Question
A flea jumps by exerting a force of $1.20 \times 10^{-5} \textrm{ N}$ straight down on the ground. A breeze blowing on the flea parallel to the ground exerts a force of $0.500 \times 10^{-6}\textrm{ N}$ on the flea. Find the direction and magnitude of the acceleration of the flea if its mass is $6.00 \times 10^{-7}\textrm{ kg}$. Do not neglect the gravitational force.
$10.2 \textrm{ m/s}^2 \textrm{, } 85.3^\circ$ above direction of the wind.
Note: The solution video ends with finding the net force on the flea. I forgot to make the final step in calculating the acceleration, which is to divide the net force be the mass. $\dfrac{6.14\times 10^{-6}\textrm{ N}}{6.0\times 10^{-7}\textrm{ kg}} = 10.2 \textrm{ m/s}^2$.
Solution Video

# OpenStax College Physics Solution, Chapter 4, Problem 40 (Problems & Exercises) (4:02) View sample solution

## Calculator Screenshots  Video Transcript

This is College Physics Answers with Shaun Dychko. A flea has some wind blowing on it, which is directed parallel to the ground with a magnitude of .5 times ten to the minus six newtons. And that flea is also exerting a force on the ground. So this is the force on the, well I’ve labeled it <i>e</i> for earth, force on the earth due to the flea of 1.2 times ten to the minus five newtons. And in order to draw our free body diagram of the flea, we’ll need to also write the third law counterpart to this force on the flea. So the force the flea exerts on the earth is going to be in turn exerted back on the flea in the opposite direction. So we have this force on the flea due to the earth; 1.2 times seven minus five newtons directed upwards. And there’s also gravity pulling down on the flea with magnitude mass of the flea times gravitational field strength <i>g</i>. And the mass of the flea is given to us. What is the net force on the flea, is the question. Okay, lets get there. So, we’re going to figure out the y-component of the resultant of adding this blue, green, and red vector together. And then we’ll get the x-component as well for the resultant. The x-component is straightforward. It’s going to be only this forced due to the wind. That's the only vector that has any component in the x-direction. I guess we should draw our coordinate system here; y-positive upwards, x-positive to the right. And we have the y-component, we have the force exerted on the flea due to the earth, minus the force of gravity. And, so that's whats everything here. So, it’s 1.2 times ten to the minus five newtons, minus the mass of the flea, multiplied by gravitational field strength, giving a y-component of the resultant of 6.12 times ten to the minus six newtons. And the x-component of the resultant is the force due to the wind. And so the magnitude of the resultant is going to be the Pythagorean sum of the x and y-components. So that is the square root of the x-component squared plus the y-component squared; And so that’s .5 times ten to the minus six newtons squared. Plus 6.12 times ten to the minus six newton meters squared. All square rooted, giving 6.14 times ten to the minus six newtons. Now, that's not our final answer because that’s only the magnitude of the net force. We also need to know it’s direction. And so just to draw a picture of what we've got here; We have some y-component of the resultant, some net y-component when you take away gravity from the force exerted on the flea due to the earth. Then we have some x-component which is the force exerted by the wind. And the vector we’re determining right now has a length of 6.14 times ten to the minus six newtons. And then now we’re going to find it’s angle <i>theta</i>. And that is the angle above the direction of the wind. So we’re going to calculate it by, you know we can project this y-component on this side of the triangle. And we see that the y-component is the opposite and the x-component is the adjacent. And so this angle <i>theta</i> will be the inverse tangent of this opposite divided by the adjacent. So, it’s the inverse tangent of <i>f y i</i> over <i>f x</i>; So that’s inverse tangent of 6.12 times ten to the minus six newtons, divided by .5 times ten to the minus six newtons, giving us 85.3 degrees. So we combine these two sub-answers into the full final answer. The net force on the flea is 6.14 times ten to the minus six newtons directed 85.3 degrees above the direction of the wind.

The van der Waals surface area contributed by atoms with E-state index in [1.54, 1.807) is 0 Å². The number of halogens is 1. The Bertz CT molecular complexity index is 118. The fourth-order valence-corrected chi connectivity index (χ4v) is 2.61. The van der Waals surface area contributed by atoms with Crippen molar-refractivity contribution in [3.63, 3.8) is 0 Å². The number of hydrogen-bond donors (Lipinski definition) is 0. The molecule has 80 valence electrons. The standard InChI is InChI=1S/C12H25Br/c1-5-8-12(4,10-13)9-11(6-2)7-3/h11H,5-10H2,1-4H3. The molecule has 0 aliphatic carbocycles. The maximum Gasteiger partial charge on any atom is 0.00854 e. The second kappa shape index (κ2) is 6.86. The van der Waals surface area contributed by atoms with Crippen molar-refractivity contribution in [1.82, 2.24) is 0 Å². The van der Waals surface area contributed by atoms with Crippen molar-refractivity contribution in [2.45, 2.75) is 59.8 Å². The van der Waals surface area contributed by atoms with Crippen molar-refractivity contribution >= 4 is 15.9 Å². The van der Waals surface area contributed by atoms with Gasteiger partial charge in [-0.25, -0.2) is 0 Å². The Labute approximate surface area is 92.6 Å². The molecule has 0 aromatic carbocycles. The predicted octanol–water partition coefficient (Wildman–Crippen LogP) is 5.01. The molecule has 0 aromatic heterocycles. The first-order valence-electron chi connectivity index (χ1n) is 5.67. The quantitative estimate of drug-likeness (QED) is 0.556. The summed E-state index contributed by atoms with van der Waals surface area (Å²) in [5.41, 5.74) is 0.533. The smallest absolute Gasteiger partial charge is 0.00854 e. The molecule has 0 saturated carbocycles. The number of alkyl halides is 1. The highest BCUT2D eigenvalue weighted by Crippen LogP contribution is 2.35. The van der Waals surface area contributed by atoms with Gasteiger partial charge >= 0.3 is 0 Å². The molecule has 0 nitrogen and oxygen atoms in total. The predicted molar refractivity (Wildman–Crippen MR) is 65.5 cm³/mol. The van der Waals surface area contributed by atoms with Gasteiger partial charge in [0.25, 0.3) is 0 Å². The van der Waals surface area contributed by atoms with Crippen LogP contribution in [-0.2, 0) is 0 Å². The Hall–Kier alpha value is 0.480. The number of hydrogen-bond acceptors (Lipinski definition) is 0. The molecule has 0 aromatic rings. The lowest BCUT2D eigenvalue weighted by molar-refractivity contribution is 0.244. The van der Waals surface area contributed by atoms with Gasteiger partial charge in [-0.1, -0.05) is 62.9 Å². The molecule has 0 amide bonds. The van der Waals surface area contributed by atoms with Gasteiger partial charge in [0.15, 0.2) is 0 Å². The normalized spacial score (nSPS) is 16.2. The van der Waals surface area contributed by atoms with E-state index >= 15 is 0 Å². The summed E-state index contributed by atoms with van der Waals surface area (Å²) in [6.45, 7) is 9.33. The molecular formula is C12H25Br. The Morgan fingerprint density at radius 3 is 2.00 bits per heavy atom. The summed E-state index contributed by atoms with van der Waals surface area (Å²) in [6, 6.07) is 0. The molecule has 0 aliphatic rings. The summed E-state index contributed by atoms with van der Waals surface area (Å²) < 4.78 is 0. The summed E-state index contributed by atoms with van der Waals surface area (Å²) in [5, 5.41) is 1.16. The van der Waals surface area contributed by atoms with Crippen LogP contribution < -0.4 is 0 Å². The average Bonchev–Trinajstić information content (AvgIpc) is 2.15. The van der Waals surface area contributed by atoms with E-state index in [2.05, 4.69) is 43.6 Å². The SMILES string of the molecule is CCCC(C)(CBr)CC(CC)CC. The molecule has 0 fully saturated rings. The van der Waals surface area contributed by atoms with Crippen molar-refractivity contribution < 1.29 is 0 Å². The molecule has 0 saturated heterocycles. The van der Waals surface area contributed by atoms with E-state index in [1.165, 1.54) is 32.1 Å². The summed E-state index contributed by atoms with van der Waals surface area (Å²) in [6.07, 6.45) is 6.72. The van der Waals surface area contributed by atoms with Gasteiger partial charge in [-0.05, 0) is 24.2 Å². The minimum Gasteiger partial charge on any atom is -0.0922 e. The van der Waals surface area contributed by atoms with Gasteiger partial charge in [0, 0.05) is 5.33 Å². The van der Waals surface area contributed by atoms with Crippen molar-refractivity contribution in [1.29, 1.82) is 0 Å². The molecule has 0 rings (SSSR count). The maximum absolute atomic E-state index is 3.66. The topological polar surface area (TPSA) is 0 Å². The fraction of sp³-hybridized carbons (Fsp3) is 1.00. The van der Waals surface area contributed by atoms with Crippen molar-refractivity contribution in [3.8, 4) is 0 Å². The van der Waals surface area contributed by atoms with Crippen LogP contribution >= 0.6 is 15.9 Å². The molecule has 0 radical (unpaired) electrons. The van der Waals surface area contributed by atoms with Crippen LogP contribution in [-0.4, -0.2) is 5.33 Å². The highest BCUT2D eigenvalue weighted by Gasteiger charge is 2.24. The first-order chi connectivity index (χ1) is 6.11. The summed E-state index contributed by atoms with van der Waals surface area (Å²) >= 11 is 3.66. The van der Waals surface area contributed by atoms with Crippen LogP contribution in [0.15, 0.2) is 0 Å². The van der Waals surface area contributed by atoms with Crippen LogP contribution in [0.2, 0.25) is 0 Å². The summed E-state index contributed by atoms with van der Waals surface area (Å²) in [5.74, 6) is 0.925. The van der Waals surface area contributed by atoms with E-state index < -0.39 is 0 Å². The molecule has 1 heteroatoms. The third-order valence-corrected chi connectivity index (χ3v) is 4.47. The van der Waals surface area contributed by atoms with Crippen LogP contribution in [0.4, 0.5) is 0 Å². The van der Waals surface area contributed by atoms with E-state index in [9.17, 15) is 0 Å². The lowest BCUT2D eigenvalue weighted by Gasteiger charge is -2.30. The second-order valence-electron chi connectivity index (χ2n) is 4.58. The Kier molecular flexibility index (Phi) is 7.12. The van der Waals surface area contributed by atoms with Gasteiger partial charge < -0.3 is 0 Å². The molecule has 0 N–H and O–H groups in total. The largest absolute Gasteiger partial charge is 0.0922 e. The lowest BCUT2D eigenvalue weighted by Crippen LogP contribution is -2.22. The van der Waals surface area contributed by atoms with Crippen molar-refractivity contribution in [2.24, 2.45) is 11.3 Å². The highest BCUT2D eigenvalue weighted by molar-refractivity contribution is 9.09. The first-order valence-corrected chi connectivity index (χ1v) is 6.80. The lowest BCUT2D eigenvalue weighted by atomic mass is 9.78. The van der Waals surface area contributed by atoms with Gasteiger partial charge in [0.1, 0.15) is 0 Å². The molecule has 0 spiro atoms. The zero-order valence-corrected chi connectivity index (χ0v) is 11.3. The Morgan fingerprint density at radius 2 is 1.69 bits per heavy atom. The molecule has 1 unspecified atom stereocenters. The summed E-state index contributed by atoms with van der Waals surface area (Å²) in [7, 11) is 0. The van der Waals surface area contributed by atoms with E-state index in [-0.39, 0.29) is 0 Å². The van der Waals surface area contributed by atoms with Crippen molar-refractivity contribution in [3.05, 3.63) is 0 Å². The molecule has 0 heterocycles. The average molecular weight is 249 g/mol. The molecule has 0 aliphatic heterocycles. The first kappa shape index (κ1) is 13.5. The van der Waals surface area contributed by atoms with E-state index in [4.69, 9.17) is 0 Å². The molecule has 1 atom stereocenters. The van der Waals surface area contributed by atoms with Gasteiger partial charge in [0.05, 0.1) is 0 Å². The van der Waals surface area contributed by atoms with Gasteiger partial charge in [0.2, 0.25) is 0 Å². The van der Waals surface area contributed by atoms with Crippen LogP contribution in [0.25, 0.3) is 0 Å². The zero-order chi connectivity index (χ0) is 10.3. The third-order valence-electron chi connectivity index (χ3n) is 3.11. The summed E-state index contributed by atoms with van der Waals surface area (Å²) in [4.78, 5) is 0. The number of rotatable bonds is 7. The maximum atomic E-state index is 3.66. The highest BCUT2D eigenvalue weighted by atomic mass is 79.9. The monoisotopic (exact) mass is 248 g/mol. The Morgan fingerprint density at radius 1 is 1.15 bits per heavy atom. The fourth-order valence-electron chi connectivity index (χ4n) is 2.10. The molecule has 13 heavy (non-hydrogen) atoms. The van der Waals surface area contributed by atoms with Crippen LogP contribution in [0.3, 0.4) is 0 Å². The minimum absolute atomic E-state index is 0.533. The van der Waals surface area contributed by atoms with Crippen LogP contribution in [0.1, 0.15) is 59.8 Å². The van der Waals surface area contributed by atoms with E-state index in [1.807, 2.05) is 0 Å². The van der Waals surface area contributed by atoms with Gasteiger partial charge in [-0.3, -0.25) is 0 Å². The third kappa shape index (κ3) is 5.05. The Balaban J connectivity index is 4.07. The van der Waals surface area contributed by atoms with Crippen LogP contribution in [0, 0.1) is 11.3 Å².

Oh my goodness, thank you for noticing this. The net force is needed to find the acceleration of the flea since $a = \dfrac{F_{\textrm{net}}{m}$. I forgot the final step of dividing the force by mass to get the acceleration. I'll make a note of this in the quick answer. Thanks again for pointing this out. All the best, Shaun